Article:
The Equity Gap in State Funding

The Equity Gap in State Funding

April 14, 2008

In 1971, a lawsuit was filed in Los Angeles County Superior Court that would have a profound impact on the way American schools are funded. Serrano v. Priest was the first in a wave of elementary and secondary school finance cases that would touch nearly every state in the nation and continues to this day. Existing funding regimes have been torn down, constitutional crises provoked, and billions of dollars spent in the name of achieving financial equity between school districts that serve the rich and the poor.

Nothing similar has ever happened in higher education. Desegregation lawsuits have brought some increased equity, but states have never had to defend the fairness of their higher education financing systems in court -- at least not on grounds of economic discrimination as opposed to racial bias.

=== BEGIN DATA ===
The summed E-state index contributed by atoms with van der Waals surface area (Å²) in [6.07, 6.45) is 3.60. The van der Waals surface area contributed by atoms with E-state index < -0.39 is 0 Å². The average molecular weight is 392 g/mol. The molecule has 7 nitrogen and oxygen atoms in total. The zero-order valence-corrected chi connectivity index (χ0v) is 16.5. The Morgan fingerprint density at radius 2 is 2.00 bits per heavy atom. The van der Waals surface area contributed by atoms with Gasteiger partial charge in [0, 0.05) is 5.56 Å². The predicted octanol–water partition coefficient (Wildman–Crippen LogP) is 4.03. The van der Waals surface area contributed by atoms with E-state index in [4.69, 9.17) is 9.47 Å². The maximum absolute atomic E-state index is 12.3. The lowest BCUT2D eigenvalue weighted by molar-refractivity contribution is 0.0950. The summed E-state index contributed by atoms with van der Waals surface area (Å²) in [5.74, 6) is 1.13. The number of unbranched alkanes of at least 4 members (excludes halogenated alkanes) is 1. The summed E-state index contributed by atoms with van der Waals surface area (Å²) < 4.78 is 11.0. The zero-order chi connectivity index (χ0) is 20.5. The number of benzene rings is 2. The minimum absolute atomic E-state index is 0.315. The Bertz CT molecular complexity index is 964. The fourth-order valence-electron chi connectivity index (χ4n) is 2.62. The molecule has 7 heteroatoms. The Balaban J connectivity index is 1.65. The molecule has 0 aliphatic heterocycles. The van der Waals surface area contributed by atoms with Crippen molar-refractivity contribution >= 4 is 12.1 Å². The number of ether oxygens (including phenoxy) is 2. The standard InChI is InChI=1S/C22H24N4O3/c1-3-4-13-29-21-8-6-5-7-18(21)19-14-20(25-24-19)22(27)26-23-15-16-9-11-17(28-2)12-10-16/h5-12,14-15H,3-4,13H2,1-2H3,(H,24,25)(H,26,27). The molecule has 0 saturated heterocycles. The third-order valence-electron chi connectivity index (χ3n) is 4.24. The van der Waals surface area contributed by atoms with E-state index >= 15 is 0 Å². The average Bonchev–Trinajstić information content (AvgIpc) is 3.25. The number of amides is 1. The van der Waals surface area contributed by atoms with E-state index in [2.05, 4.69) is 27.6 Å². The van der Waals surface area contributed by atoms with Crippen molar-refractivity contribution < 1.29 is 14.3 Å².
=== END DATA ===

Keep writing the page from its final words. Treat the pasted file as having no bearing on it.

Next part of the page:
Why not?

It's certainly not because no inequities exist. Nationally, public four-year universities whose students arrive with an average SAT score (or ACT equivalent) greater than 1050 spend roughly $3,725, or 45 percent, more per student than universities where student scores fall below that cutoff. These numbers only include spending on instruction, academic support, and student services -- not research.

Because SAT scores track closely with family income, first-generation status, and the quality of high school preparation, they're a good proxy for how states choose to allocate resources between advantaged and disadvantaged students.

And as the table below shows, some states disparities are far above the national average. (My methodology is available here.)


Per Student Funding Gap
at Institutions With Lower SAT Averages

California -$10,421 Oklahoma -$4,042 Idaho -$1,689
Minnesota -$9,046 Kansas -$3,931 Indiana -$1,589
South Dakota -$8,822 North Dakota -$3,893 Maryland -$1,579
Vermont -$8,001 Tennessee -$3,844 Maine -$1,457
Connecticut -$7,515 Arizona -$3,755 Alaska -$1,165
Washington -$7,139 New Hampshire -$3,220 Mississippi -$706
Nevada -$6,971 Nebraska -$3,111 Illinois -$417
Colorado -$6,301 Virginia -$3,073 Arkansas -$404
Utah -$5,968 Texas -$2,786 New York -$281
Kentucky -$5,914 Wisconsin -$2,727 Florida -$236
North Carolina -$5,467 Oregon -$2,594 Montana +$145
Alabama -$5,387 Rhode Island -$2,563 Pennsylvania +216
Hawaii -$5,243 West Virginia -$2,465 Delaware n/a
Massachusetts -$5,003 Louisiana -$2,440 D.C. n/a
New Jersey -$4,370 Missouri -$2,382 New Mexico n/a
Ohio -$4,251 South Carolina -$2,286 Iowa n/a